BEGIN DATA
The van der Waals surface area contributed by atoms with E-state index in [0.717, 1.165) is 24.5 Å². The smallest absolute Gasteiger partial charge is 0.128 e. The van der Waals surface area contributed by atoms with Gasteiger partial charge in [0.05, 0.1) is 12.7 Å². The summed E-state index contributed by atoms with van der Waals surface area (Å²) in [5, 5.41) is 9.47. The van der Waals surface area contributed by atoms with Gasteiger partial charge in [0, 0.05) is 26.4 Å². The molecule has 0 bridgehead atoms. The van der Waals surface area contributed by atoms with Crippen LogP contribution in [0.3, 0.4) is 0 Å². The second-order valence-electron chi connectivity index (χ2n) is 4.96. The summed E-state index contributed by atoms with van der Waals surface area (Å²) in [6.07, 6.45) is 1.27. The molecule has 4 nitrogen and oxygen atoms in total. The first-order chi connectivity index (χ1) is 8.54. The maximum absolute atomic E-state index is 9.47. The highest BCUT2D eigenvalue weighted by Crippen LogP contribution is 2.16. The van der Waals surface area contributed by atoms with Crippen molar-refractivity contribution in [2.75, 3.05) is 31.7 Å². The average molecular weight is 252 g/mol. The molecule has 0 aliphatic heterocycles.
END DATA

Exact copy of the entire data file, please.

The van der Waals surface area contributed by atoms with E-state index in [0.717, 1.165) is 24.5 Å². The smallest absolute Gasteiger partial charge is 0.128 e. The van der Waals surface area contributed by atoms with Gasteiger partial charge in [0.05, 0.1) is 12.7 Å². The summed E-state index contributed by atoms with van der Waals surface area (Å²) in [5, 5.41) is 9.47. The van der Waals surface area contributed by atoms with Gasteiger partial charge in [0, 0.05) is 26.4 Å². The molecule has 0 bridgehead atoms. The van der Waals surface area contributed by atoms with Crippen LogP contribution in [0.3, 0.4) is 0 Å². The second-order valence-electron chi connectivity index (χ2n) is 4.96. The summed E-state index contributed by atoms with van der Waals surface area (Å²) in [6.07, 6.45) is 1.27. The molecule has 4 nitrogen and oxygen atoms in total. The first-order chi connectivity index (χ1) is 8.54. The maximum absolute atomic E-state index is 9.47. The highest BCUT2D eigenvalue weighted by Crippen LogP contribution is 2.16. The van der Waals surface area contributed by atoms with Crippen molar-refractivity contribution in [2.75, 3.05) is 31.7 Å². The average molecular weight is 252 g/mol. The molecule has 0 aliphatic heterocycles.